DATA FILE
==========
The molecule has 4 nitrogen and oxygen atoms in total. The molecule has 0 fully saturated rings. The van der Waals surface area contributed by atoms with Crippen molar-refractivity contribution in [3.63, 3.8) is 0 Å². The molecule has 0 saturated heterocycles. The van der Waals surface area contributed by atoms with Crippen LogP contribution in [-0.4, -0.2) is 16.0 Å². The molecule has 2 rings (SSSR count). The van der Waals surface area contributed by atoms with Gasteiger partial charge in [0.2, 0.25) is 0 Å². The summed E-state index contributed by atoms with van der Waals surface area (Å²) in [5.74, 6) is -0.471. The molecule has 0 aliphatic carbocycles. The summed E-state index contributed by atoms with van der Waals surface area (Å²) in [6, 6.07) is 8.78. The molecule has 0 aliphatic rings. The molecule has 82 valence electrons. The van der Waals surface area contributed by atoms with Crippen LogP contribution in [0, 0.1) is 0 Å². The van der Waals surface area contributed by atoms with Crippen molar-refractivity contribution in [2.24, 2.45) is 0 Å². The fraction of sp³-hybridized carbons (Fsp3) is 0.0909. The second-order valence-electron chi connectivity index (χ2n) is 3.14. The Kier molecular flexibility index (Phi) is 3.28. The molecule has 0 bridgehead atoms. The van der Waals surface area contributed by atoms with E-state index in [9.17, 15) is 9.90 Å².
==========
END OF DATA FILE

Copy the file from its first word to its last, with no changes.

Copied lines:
The molecule has 4 nitrogen and oxygen atoms in total. The molecule has 0 fully saturated rings. The van der Waals surface area contributed by atoms with Crippen molar-refractivity contribution in [3.63, 3.8) is 0 Å². The molecule has 0 saturated heterocycles. The van der Waals surface area contributed by atoms with Crippen LogP contribution in [-0.4, -0.2) is 16.0 Å². The molecule has 2 rings (SSSR count). The van der Waals surface area contributed by atoms with Gasteiger partial charge in [0.2, 0.25) is 0 Å². The summed E-state index contributed by atoms with van der Waals surface area (Å²) in [5.74, 6) is -0.471. The molecule has 0 aliphatic carbocycles. The summed E-state index contributed by atoms with van der Waals surface area (Å²) in [6, 6.07) is 8.78. The molecule has 0 aliphatic rings. The molecule has 82 valence electrons. The van der Waals surface area contributed by atoms with Crippen LogP contribution in [0, 0.1) is 0 Å². The van der Waals surface area contributed by atoms with Crippen molar-refractivity contribution in [2.24, 2.45) is 0 Å². The fraction of sp³-hybridized carbons (Fsp3) is 0.0909. The second-order valence-electron chi connectivity index (χ2n) is 3.14. The Kier molecular flexibility index (Phi) is 3.28. The molecule has 0 bridgehead atoms. The van der Waals surface area contributed by atoms with E-state index in [9.17, 15) is 9.90 Å².